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Brexit – Residency in Spain

With the UK set to leave the EU within 2 years of article 50 being triggered, what will this mean for UK Nationals wishing to retire to Spain?  And Brits looking to move to Spain to live and work ?

The short answer is; we probably won’t see much change at all. 

Whilst there is some uncertainty, it has been blown out of proportion by “Project Fear” and doesn’t take into account Spain’s proven ability to welcome non-eu residents and workers.  Once article 50 of the Lisbon treaty is triggered, we expect both countries to move quickly to resolve matters . Even before Brexit the indications of reaching a new agreement have been intimated by both sides.

Spain’s  Jorge Toledo, Madrid’s chief negotiator over Brexit, told The Times of London: “We are broadly in favour of retaining a reciprocal agreement on questions like healthcare and freedom of movement.

He went on to clarify Spain’s position further:

As regards the rights of EU citizens in the UK and the rights of UK citizens in the EU, Spain is in favour of the amplest respect of these rights in the future.”

Why there is little cause for concern for those wishing to make Spain their home.

The UK joined what was then common market in 1973 and Spain joined the EU in 1986 and have enjoyed excellent relations ever since. As a member of the EU the right to live and work in another member state is guaranteed under EU law. Once the UK leaves, then what ? Well, Spain and the UK have a long standing relationship based on mutual cooperation and understanding, and it’s anticpated that both countries will continue as before. It’s in the mutual interest of both countries to work together for their benefit of their citizens.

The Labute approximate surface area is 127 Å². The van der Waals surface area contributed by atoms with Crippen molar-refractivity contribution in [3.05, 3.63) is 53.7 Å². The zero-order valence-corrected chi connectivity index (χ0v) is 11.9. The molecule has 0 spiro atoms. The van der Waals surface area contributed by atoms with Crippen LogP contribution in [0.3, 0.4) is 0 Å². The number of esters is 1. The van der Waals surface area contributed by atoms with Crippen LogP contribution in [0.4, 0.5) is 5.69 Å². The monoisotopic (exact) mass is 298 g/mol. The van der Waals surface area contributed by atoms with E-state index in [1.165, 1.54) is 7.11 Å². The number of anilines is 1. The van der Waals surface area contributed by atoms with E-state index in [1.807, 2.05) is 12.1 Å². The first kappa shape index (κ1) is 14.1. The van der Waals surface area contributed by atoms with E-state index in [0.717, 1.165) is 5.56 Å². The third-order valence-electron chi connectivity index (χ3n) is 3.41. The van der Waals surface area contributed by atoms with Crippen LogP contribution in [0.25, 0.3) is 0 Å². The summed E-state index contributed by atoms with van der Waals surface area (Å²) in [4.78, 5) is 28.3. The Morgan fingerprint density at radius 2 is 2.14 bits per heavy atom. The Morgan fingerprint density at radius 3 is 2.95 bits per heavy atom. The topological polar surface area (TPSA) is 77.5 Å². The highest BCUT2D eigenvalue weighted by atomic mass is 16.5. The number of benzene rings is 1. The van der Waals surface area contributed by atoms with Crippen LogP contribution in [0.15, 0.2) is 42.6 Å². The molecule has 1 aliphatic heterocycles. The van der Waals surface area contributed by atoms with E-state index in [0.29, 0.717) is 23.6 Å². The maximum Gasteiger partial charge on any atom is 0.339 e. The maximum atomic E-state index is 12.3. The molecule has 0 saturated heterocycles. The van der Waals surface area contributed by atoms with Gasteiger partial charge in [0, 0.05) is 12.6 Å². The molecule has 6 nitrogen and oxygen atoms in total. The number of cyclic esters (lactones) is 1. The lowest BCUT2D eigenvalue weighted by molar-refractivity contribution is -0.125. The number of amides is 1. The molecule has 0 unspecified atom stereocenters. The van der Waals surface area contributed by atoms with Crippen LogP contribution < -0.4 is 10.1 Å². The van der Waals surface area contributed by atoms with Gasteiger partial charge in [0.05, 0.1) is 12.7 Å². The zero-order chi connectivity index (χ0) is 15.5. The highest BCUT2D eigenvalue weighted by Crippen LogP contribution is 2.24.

There are now over 100,000 Spaniards living and working in the UK and of course Spain is the number one choice for British nationals who wish to live and work in the Sun. With an estimated 350,000 UK nationals residing in Spain, British pensioners bring a lot of money into the Spanish economy. Spanish workers provide valuable skills to the UK economy and there is a scarcity of jobs in Spain. It is in the interest of both nations to maintain the status quo.

Spain is home to many non-EU nationals including Europeans from Iceland, Switzerland and Norway. It’s also home non many non Europeans from countries all over the globe. In fact the South Costa Blanca has residents of over 100 different nationalities (Census 2014: Source: National Institute of Statistics). So as far as choosing were to live in the sun, Spain is expected to remain at the top of the list for British nationals.

The Spanish economy depends heavily on British tourism and property buyers, it’s hard to envisage a scenario where they would want this to change.

 

 

 

 

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